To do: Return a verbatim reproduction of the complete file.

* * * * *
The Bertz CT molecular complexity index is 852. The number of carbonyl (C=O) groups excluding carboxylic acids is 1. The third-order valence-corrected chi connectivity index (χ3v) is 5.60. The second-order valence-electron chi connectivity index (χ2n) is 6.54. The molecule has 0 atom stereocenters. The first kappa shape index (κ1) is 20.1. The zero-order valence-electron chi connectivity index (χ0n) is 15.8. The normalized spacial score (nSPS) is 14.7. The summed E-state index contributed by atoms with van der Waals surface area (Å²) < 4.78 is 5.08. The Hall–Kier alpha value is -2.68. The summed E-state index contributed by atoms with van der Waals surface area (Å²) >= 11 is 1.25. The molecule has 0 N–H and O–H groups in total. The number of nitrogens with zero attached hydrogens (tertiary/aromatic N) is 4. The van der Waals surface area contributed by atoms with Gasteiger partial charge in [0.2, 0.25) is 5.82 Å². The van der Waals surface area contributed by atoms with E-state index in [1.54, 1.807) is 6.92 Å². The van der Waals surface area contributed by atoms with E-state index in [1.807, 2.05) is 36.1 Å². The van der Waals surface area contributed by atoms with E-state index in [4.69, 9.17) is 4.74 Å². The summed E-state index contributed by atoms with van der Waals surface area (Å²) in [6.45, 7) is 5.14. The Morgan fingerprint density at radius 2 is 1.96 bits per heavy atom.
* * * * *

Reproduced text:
The Bertz CT molecular complexity index is 852. The number of carbonyl (C=O) groups excluding carboxylic acids is 1. The third-order valence-corrected chi connectivity index (χ3v) is 5.60. The second-order valence-electron chi connectivity index (χ2n) is 6.54. The molecule has 0 atom stereocenters. The first kappa shape index (κ1) is 20.1. The zero-order valence-electron chi connectivity index (χ0n) is 15.8. The normalized spacial score (nSPS) is 14.7. The summed E-state index contributed by atoms with van der Waals surface area (Å²) < 4.78 is 5.08. The Hall–Kier alpha value is -2.68. The summed E-state index contributed by atoms with van der Waals surface area (Å²) >= 11 is 1.25. The molecule has 0 N–H and O–H groups in total. The number of nitrogens with zero attached hydrogens (tertiary/aromatic N) is 4. The van der Waals surface area contributed by atoms with Gasteiger partial charge in [0.2, 0.25) is 5.82 Å². The van der Waals surface area contributed by atoms with E-state index in [1.54, 1.807) is 6.92 Å². The van der Waals surface area contributed by atoms with E-state index in [1.807, 2.05) is 36.1 Å². The van der Waals surface area contributed by atoms with E-state index in [4.69, 9.17) is 4.74 Å². The summed E-state index contributed by atoms with van der Waals surface area (Å²) in [6.45, 7) is 5.14. The Morgan fingerprint density at radius 2 is 1.96 bits per heavy atom.